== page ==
Currently, spouses and civil partners are not subject to IHT on the first spouse or civil partner’s death, provided they leave everything to their surviving spouse or civil partner. As each individual has an IHT allowance of £325,000, spouses or civil partners currently have a threshold of £650,000 (£325,000 x 2) upon the second spouse or civil partner death. Generally speaking, anything over that amount may be subject to IHT of 40%.
However, with regard to unmarried siblings who reside together, under the current IHT provisions, anything they own at the date of their death that exceeds the individual IHT allowance of £325,000 would be subject to the usual IHT rate of 40%.
The Inheritance Tax (IHT) that siblings who live together pay upon the first sibling’s death, could be set to change. A bill introduced to Parliament by Conservative peer Lord Lexden would make transfers between siblings who live together exempt in certain circumstances, in a similar way as currently exists between married couples and civil partners.
Many people may not have a spouse or children, but instead may have close brothers and sisters with whom they have lived together and perhaps even provided care to them for a number of years. Lord Lexden believes his proposal will help to tackle the “worst injustice” that cohabiting sibling currently face, which is the potential loss of the shared home when one of them dies because IHT has to be paid by the survivor.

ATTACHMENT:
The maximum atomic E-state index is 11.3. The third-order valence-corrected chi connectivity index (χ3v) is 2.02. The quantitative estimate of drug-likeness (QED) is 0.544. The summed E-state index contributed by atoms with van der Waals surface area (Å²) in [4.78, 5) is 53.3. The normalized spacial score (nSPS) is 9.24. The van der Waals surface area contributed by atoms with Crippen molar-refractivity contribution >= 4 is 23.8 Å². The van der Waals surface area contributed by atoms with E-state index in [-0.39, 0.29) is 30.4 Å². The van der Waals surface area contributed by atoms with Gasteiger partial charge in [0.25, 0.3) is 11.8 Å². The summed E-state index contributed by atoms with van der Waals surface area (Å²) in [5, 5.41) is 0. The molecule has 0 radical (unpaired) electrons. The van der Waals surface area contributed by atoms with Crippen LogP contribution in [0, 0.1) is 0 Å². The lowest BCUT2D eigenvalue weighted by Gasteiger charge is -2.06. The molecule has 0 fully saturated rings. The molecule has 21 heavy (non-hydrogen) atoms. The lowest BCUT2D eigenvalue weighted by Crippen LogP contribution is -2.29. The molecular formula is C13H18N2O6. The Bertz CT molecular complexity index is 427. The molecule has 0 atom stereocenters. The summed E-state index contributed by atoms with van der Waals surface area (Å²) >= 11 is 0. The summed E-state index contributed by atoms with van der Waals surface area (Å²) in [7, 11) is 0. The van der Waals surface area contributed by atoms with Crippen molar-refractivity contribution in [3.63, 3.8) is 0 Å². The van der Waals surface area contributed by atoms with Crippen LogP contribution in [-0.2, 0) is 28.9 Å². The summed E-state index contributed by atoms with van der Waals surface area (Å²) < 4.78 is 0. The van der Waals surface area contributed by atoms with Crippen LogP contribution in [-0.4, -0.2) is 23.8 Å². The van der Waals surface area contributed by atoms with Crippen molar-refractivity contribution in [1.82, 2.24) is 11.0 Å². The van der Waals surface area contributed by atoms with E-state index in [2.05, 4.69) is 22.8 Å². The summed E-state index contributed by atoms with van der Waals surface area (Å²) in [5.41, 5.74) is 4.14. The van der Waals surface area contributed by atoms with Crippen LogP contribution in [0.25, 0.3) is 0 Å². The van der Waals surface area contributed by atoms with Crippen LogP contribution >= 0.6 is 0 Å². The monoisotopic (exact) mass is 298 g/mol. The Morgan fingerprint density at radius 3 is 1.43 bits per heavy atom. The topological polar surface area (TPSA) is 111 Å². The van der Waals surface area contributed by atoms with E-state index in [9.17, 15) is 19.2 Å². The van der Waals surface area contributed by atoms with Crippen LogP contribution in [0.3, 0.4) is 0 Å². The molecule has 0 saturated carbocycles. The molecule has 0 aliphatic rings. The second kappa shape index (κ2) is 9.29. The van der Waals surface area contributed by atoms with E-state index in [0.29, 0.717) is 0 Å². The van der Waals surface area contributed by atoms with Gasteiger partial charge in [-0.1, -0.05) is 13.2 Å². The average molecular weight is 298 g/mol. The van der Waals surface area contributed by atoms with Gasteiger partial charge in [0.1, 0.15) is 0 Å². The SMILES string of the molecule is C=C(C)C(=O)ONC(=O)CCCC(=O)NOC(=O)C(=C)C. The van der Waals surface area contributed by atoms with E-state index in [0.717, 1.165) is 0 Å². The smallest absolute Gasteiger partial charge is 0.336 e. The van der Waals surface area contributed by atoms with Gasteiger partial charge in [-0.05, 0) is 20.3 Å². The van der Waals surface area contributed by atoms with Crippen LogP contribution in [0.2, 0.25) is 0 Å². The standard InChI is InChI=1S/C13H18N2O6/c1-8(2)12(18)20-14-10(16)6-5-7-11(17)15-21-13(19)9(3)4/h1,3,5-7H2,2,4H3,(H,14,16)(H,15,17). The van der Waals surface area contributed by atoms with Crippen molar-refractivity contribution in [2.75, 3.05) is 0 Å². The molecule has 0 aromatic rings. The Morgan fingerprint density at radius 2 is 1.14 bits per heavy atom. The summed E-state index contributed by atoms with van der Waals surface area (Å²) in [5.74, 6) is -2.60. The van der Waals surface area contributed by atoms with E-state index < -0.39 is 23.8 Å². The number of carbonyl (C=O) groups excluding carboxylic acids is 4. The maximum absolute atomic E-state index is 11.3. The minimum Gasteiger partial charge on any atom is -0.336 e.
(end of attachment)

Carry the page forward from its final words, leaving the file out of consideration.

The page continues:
If the sibling exemption were to come into force, then co-habiting brothers, sisters, half brothers and half sisters would be treated the same as spouses and civil partners. To qualify for the exemption certain criteria would need to apply to the siblings. It is currently proposed that provided siblings had lived together for at least seven years and the surviving sibling was over the age of 30, that the exemption would apply and therefore no tax would be paid on the first sibling’s death.
The bill will need to be debated in the House of Lords and thereafter the House of Commons before it would come into force and it currently unclear, when, if at all, that would be as no timeframe has yet been set for this to happen.
This article is for general information purposes only and does not constitute legal or professional advice.